A company issuing shares in a specific proportion to the existing shareholders of the Company. If you hold shares on the date of the EGM you will be entitled to buy shares at a lower price than the prevailing market price of the company's share. But if you don't want to exercise your rights you can also trade your rights in the market as it goes as a seperate security (denoted by the letter 'R'). All the information regarding the issue will be given out to shareholders by way of a Circular.
I don't have money to exercise my rights. What are my options?
If you don't want to buy shares for the rights you are given you can sell the rights in the market. To do this you have to renounce your rights in favor of the CDS. You will get a form called the 'Form of renunciation to CDS'. Fill this form and hand it over to the CDS. After that you can trade the rights security from the day it starts trading like a normal share (but for a shorter period).
You can also ignore the rights issue which is not recommended because your shareholding in the company will be diluted if you don't subscribe for the rights.
The important dates pertaining to the rights issue will most likely be given in the Circular which will be sent to you if you are entitled for the rights issue. Further, the CSE will also announce the dates in the ATS and also on the website. It always pays to check the announcements regularly!
What are the important dates for a rights issue?
- EGM date
The date on which the shareholders pass the requisite resolutions for the rights issue.
- XR date
The immediate market day following the date of the EGM.
- Date of dispatch of provisional letter of allotment
If you hold shares as at end of trading on the EGM date you will get a provisional letter of allotment giving out your entitlement for the rights. Once you get this letter you can decide either to exercise your rights or to trade your rights.
- Last date of acceptance and payment
The date by when you should complete payment for the rights you are going to exercise.
Period of renunciation
From the date the rights start trading up to the renunciation date you can trade on your rights.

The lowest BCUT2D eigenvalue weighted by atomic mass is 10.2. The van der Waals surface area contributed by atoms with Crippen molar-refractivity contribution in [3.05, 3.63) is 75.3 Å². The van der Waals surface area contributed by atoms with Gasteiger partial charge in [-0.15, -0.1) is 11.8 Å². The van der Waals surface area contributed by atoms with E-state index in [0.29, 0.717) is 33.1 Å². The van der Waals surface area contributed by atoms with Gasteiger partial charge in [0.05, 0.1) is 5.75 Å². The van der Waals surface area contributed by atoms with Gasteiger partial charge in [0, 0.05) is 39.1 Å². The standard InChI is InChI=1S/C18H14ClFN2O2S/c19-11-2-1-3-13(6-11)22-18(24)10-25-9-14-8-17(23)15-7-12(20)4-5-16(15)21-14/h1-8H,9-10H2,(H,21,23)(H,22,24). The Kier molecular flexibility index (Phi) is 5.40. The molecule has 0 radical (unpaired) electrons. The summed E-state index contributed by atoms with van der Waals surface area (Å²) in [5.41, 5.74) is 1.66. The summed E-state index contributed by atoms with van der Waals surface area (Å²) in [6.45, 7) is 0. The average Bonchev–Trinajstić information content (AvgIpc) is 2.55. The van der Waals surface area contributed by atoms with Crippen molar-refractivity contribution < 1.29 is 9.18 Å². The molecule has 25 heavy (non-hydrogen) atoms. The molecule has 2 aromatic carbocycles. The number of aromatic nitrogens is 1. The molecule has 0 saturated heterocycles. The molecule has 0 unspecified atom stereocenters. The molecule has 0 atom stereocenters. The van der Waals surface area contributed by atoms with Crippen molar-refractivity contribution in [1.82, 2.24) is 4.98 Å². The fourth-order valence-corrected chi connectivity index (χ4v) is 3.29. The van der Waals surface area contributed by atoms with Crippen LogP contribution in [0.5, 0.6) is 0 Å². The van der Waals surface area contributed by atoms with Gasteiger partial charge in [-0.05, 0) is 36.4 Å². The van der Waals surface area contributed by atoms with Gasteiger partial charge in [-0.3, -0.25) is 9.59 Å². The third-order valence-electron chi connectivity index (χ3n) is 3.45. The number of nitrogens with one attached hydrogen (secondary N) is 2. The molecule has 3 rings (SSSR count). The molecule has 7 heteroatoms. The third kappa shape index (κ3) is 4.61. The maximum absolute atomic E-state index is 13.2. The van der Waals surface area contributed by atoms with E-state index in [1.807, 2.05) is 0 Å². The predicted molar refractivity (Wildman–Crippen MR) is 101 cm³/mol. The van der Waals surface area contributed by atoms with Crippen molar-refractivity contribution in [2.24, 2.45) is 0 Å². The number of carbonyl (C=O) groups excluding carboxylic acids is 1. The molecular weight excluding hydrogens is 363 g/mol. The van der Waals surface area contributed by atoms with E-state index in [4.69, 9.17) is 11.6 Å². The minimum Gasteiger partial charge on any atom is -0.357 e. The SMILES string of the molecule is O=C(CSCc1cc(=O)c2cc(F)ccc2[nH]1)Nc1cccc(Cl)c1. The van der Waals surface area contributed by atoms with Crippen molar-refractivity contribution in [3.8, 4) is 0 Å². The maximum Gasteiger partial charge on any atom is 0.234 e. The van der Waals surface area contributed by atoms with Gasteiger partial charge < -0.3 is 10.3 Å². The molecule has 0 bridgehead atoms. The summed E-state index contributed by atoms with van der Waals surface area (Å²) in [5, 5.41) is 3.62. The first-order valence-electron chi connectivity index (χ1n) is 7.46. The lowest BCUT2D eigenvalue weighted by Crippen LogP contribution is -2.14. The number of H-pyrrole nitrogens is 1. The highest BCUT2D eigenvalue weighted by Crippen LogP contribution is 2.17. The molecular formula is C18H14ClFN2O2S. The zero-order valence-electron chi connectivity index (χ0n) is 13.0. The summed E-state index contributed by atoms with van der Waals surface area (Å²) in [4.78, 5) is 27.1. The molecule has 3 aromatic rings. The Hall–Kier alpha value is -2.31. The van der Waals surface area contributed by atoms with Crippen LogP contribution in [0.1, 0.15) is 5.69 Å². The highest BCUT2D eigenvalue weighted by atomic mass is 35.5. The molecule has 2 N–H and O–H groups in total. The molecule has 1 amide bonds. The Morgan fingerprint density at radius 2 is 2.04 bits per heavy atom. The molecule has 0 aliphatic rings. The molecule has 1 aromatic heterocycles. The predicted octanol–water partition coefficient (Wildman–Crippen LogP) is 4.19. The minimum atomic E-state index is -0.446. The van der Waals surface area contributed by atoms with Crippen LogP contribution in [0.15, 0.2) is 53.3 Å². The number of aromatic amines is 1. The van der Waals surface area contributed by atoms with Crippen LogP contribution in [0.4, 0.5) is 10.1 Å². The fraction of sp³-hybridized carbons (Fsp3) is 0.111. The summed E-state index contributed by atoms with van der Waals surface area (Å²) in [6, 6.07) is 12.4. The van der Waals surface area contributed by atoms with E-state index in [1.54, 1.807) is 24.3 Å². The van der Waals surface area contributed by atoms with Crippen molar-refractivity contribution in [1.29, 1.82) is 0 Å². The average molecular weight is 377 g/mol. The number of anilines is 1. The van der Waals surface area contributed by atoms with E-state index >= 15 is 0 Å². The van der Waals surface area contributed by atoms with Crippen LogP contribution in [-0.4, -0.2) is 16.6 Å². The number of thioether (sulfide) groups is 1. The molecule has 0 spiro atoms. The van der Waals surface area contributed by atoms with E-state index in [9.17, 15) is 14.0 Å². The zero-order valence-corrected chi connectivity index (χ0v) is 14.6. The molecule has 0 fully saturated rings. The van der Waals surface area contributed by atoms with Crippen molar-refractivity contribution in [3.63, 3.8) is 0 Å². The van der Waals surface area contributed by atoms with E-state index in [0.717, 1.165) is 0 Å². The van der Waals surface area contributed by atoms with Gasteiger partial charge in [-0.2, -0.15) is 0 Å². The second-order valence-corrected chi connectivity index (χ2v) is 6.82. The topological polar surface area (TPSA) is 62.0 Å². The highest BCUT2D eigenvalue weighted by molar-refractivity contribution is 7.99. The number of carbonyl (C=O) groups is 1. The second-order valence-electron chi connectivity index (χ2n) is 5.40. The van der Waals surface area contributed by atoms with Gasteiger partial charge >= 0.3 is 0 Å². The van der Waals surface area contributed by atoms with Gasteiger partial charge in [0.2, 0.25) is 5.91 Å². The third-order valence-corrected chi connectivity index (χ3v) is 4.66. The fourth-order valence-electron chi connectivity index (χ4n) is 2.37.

What will happen on the XR date?
XR date is linked to a rights issue. XR date will be the immediate market day following the day on which the shareholders approve the resolution for the rights issue. To be entitled for the rights issue you have to hold shares on the EGM date. If you buy the particular share on the XR date you will not be entitled for the rights issue.
Can I buy additional shares over and above the number of rights allotted to me?
Yes, this would be possible due to some shareholders not exercising their rights. You can fill in the form 'Application for additional shares' and submit it along with the required remittance. But the number of additional shares allotted to you will depend on a scheme proposed by the Directors and approved by the shareholders.
When will I get the shares allotted for my rights?
You have to fill in the required forms and submit it along with the required remittance as explained in the circular. The Company is required to complete the CDS uploads within 12 market days of the last date of acceptance and submit a Declaration to the CSE on the immediately following market day as per CSE Rules. The shares will come in to your account on the following day. So ideally the shares should come in to your account within 14 market days from the 'last date of acceptance and payment'. But this could change because some companies do finish the uploads before 12 market days. So the latest day for the shares to come in to your account would be the 14th market day from the last date of acceptance and payment.